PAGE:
Suzanne Brinkman

School Nurse

Suzanne Brinkman is the Boscobel Area School District’s nurse. She provides on-site care for injury and illness  and health consultation for students, parents, and staff.  She works Monday through Thursday from 7:40 AM to 3:40 PM and can be reached at her phone or email.

Phone: (608)375-4165 EXT# 3003


Sheena Reynolds

School Nurse

Sheena is currently only working on Fridays 7:40 AM to 3:40 PM. She can be reached at her phone or email.

Phone: (608)375-4165 EXT# 3003


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What Do We Do?

School nurses save lives, increase student attendance and decrease early dismissals. They also:

  •  Are the first line of defense against epidemics and disease outbreaks, monitoring the health of the overall population and connecting  with public health officials.  

  •  Are the first responders to critical incidents on school property.  

  •  Provide direct health services for students. 

  •  Identify threats to health in the school community and work to eliminate those problems as a cause of ill health. 

  •  Provide leadership for the provision of health services, health policies and programs. 

  • Provide a critical safety net for the most fragile students. 

  • Provide screening and referral for health conditions such as vision and hearing, and many illness and diseases. 

  • Promote a healthy school environment. enable children with chronic health conditions to attend school.  

  • Promote student health and learning.  

  • Serve as a liaison between school personnel, family, community, and health care providers. 


The school does not supply any medications for students. If your child requires any medication at any time at school, a medication consent form must be completed and signed by the parent/guardian. If your child requires a prescription medication at school, the consent form must be signed by the doctor or practitioner. Medication dosages outside of the recommended therapeutic dose or beyond the instructions on the package label and herbal/natural products must be authorized in writing by a practitioner as well. Medications need to be in the original packaging and properly labeled. A new medication form is needed each time the medication is changed, and a new one is needed for each school year. Permission for medications must be given in writing. We will not be able to administer medications without the proper written authorization, and we are unable to administer medications that do not come in the original packaging or with proper prescription labels. We are also not able to administer expired medications.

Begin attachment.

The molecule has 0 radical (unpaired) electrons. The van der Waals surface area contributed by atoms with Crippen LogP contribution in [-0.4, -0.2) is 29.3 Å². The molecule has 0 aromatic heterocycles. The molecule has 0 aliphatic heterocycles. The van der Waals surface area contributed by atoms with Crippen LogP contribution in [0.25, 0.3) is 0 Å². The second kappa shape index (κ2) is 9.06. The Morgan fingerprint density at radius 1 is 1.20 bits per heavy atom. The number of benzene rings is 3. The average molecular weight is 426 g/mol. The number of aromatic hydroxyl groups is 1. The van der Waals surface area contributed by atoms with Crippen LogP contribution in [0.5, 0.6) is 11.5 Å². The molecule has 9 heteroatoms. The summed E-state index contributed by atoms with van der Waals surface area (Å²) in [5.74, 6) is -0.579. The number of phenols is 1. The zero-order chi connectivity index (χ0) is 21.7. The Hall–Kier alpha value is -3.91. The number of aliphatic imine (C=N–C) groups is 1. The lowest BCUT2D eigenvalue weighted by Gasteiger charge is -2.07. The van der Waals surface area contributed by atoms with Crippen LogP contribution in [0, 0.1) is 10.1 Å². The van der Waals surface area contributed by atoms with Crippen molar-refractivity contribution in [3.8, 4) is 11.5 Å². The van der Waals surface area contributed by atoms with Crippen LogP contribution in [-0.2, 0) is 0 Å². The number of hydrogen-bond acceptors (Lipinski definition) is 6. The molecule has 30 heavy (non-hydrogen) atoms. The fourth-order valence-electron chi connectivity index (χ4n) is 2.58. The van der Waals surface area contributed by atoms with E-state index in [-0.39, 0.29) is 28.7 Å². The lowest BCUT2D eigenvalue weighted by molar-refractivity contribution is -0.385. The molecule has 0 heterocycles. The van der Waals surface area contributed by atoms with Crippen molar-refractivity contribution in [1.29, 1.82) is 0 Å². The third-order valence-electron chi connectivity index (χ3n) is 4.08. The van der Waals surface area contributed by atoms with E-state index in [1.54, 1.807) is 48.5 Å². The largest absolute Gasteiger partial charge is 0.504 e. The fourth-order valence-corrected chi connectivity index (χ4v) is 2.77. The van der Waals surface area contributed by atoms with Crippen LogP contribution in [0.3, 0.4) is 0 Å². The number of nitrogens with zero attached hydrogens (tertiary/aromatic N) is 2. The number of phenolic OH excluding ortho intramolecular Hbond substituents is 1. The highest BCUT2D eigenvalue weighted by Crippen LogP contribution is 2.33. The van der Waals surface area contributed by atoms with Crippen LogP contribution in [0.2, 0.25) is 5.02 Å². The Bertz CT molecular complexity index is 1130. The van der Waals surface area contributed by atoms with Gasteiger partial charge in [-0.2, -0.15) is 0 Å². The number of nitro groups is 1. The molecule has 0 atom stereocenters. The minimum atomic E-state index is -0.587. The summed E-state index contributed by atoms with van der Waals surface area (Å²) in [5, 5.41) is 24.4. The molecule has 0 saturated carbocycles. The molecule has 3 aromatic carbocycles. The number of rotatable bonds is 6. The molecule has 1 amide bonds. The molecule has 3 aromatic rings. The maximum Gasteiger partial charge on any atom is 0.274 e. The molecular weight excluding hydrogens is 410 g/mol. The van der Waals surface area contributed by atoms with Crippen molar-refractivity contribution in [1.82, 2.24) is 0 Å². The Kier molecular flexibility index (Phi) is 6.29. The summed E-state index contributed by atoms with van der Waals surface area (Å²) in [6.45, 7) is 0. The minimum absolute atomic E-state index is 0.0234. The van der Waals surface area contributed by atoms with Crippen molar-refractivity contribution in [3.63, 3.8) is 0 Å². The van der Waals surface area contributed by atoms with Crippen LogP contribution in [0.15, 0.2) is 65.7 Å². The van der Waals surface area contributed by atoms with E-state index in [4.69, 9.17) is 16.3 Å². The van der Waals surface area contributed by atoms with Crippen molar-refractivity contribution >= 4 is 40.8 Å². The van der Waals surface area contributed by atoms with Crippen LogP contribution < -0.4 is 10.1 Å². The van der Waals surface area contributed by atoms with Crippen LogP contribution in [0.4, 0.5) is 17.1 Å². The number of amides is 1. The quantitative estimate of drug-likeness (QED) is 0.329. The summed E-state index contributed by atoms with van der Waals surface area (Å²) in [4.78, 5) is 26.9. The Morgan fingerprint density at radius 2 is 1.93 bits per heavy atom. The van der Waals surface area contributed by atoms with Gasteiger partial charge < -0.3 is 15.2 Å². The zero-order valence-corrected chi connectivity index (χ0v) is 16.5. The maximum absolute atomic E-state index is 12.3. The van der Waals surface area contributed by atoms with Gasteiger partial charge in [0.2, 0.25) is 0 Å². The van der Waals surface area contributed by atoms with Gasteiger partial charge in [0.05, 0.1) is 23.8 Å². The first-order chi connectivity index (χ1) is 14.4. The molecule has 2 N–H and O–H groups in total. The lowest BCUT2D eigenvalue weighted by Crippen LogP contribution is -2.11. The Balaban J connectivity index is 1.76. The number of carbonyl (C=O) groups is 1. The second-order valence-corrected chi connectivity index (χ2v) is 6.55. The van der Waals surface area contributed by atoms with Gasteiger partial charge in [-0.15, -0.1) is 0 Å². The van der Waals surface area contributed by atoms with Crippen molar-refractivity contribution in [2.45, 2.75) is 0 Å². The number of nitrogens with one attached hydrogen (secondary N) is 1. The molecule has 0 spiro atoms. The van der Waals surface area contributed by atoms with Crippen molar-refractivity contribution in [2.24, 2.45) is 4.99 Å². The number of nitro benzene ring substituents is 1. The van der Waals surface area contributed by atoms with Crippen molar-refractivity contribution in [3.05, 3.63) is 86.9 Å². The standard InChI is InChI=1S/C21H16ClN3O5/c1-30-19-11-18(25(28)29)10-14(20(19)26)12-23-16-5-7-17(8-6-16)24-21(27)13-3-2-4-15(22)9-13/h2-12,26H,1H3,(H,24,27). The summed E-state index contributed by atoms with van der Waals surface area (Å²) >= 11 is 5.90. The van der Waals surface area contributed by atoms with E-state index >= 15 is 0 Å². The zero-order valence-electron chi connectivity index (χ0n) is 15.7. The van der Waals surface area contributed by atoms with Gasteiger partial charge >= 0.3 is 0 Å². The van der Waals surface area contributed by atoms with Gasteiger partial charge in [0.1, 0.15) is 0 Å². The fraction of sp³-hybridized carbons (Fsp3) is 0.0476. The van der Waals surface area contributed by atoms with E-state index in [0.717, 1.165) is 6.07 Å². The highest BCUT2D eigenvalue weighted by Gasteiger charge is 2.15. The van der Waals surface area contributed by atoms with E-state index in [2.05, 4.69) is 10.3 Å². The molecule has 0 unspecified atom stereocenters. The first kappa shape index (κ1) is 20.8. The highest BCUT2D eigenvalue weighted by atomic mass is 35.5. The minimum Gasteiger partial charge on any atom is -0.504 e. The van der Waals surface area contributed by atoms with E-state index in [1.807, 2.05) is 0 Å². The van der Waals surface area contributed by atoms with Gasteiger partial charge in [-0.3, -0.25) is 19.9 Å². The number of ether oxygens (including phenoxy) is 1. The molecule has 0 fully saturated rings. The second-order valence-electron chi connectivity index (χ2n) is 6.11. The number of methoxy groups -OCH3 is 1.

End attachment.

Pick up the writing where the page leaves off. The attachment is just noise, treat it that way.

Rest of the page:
Our goal is not to eradicate head lice (since this is impossible), but to keep it at a manageable level and absenteeism at a minimum. It is a good practice to screen your child(ren) weekly at home. If head lice are present, then screen adults in the household. Concentrate less on the environment and more on the child’s head, bed linens and child’s clothing when treating for lice. A common approach to head lice treatment is to use an over-the-counter medication. While these treatments can be effective, resistance to some over-the-counter head lice treatments has been reported. Treatment failure may also be caused by incorrect use of the product, misdiagnosis of the original condition, and especially re-infestation. It is recommended that in the case of a lice infestation, you call a health care provider to discuss treatment options. Lice are typically spread by very close contact, such as during sleepovers. School-wide or classroom lice screenings are not recommended because they are very time-consuming and unproductive. The best follow-up at school is to screen siblings and friends who have had close contact. Our policy and approach to head lice at school is complaint with public health research and guidelines, and with DPI recommendations. Please contact the school nurse or your county health department to help you answer questions or to provide you with additional information.